Things don't appear to be going too well for Richard Spencer. It seems that his time in the spotlight as that racist in a suit who helped legitimize the alt-right and put Donald Trump in office is coming to an end. His marriage dissolved due to the stress of being a white nationalist propagandist, and he's been begging for money on crowdfunding sites ever since his lawyer dropped him after he was sued for participating in the deadly Unite the Right rally in Charlottesville.
And, apparently, he needs the money. Like—really needs it. According to a Facebook post from the co-owner of a bar in Spencer's hometown of Whitefish, Montana, the guy who popularized the euphemistic term "alt-right" couldn't even afford a $4.25 bourbon over the weekend.
Spencer isn't the only alt-right figurehead who's been having a hard time visiting local watering holes as of late. In April, a judge ruled that bars have every right to kick out people wearing MAGA hats if they want. That same month, fellow fallen asshole Milo Yiannopoulos and his sidekick Chadwick Moore were chanted out of a Manhattan pub by a local Democratic Socialists of America chapter. But rather than kick Spencer out of the Great Northern Bar and cause a scene for the rest of his patrons, co-owner Doug Rommereim chose another shaming tactic, he explained to AM station KGVO.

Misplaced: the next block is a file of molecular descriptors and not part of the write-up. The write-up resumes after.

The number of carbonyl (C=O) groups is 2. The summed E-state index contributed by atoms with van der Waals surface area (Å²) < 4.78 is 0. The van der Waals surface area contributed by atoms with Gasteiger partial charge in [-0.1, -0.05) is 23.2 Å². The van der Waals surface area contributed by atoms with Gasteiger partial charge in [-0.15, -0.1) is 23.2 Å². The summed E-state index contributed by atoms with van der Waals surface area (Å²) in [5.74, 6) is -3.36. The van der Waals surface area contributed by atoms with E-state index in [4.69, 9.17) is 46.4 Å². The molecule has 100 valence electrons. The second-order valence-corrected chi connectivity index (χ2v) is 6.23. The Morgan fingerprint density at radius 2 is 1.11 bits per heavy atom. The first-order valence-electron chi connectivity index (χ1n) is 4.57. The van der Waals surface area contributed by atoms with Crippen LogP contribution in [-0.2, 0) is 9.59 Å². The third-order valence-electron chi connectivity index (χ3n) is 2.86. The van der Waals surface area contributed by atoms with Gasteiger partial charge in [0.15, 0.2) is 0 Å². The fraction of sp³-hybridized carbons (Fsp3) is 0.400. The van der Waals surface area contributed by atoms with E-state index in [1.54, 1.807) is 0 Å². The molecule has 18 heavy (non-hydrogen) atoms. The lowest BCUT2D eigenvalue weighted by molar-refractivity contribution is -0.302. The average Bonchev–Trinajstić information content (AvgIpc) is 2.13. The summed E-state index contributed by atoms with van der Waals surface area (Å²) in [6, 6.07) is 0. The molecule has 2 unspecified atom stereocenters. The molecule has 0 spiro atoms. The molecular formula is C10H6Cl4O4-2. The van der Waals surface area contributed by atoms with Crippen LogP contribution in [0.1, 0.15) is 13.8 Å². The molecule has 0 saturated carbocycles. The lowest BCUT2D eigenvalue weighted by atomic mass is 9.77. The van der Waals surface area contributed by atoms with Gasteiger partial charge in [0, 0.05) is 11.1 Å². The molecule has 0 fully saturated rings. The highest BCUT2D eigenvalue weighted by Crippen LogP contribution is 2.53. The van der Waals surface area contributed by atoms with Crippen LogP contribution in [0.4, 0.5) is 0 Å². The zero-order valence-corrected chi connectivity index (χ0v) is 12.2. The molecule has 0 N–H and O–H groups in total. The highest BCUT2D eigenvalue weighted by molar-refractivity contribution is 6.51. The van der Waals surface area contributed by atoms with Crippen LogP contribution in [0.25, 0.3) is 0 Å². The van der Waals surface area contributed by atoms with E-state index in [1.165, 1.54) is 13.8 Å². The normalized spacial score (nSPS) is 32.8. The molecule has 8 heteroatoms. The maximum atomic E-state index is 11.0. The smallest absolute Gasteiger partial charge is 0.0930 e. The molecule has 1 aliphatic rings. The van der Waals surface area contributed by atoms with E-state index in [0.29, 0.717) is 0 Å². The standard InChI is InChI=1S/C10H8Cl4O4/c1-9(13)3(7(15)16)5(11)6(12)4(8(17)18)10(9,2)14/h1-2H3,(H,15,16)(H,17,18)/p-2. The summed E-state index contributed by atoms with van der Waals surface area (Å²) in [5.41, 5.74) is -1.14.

"I would never put someone's credit card up like that because they got declined, I would never do that," he said. "Except in this one instance where I thought it was kind of funny."
Unlike other celebrities who have had their receipts posted online for stiffing local establishments, Spencer didn't just forget to tip his bartender—it seems like he might be completely out of money. Of course, there are other reasons a card could get declined other than lack of funds—as one Redditor suggested, it's possible he has more than one bank account and just uses a card attached to the empty one when he feels like being a dick to his server.
But if the legal tactic he once used to bully his way onto university campuses isn't working, and he's actually broker than a college student like Rommereim's Facebook post suggests, that doesn't bode well for the alt-right movement in general.
"I am under attack," Spencer said in April when he begged for $25,000 to fight his Charlottesville lawsuit. "Losing this case would be catastrophic for our movement, for everyone engaged is dissident politics, to be honest."
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